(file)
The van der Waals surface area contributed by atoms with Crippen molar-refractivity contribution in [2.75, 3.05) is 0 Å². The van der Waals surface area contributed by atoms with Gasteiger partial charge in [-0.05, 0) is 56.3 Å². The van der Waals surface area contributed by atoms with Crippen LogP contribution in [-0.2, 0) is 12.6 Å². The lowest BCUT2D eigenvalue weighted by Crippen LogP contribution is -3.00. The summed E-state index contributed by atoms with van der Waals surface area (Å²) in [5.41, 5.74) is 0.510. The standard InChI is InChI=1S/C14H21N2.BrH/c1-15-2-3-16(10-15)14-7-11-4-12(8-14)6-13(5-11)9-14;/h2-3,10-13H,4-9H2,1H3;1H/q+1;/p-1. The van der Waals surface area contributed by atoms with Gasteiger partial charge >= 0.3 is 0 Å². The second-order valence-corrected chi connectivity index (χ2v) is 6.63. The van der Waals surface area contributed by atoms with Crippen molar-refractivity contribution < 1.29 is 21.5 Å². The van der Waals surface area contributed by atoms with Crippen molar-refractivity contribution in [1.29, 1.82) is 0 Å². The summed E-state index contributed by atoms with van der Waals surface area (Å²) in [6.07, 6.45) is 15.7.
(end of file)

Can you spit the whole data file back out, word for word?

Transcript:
The van der Waals surface area contributed by atoms with Crippen molar-refractivity contribution in [2.75, 3.05) is 0 Å². The van der Waals surface area contributed by atoms with Gasteiger partial charge in [-0.05, 0) is 56.3 Å². The van der Waals surface area contributed by atoms with Crippen LogP contribution in [-0.2, 0) is 12.6 Å². The lowest BCUT2D eigenvalue weighted by Crippen LogP contribution is -3.00. The summed E-state index contributed by atoms with van der Waals surface area (Å²) in [5.41, 5.74) is 0.510. The standard InChI is InChI=1S/C14H21N2.BrH/c1-15-2-3-16(10-15)14-7-11-4-12(8-14)6-13(5-11)9-14;/h2-3,10-13H,4-9H2,1H3;1H/q+1;/p-1. The van der Waals surface area contributed by atoms with Gasteiger partial charge >= 0.3 is 0 Å². The second-order valence-corrected chi connectivity index (χ2v) is 6.63. The van der Waals surface area contributed by atoms with Crippen molar-refractivity contribution < 1.29 is 21.5 Å². The van der Waals surface area contributed by atoms with Crippen molar-refractivity contribution in [1.29, 1.82) is 0 Å². The summed E-state index contributed by atoms with van der Waals surface area (Å²) in [6.07, 6.45) is 15.7.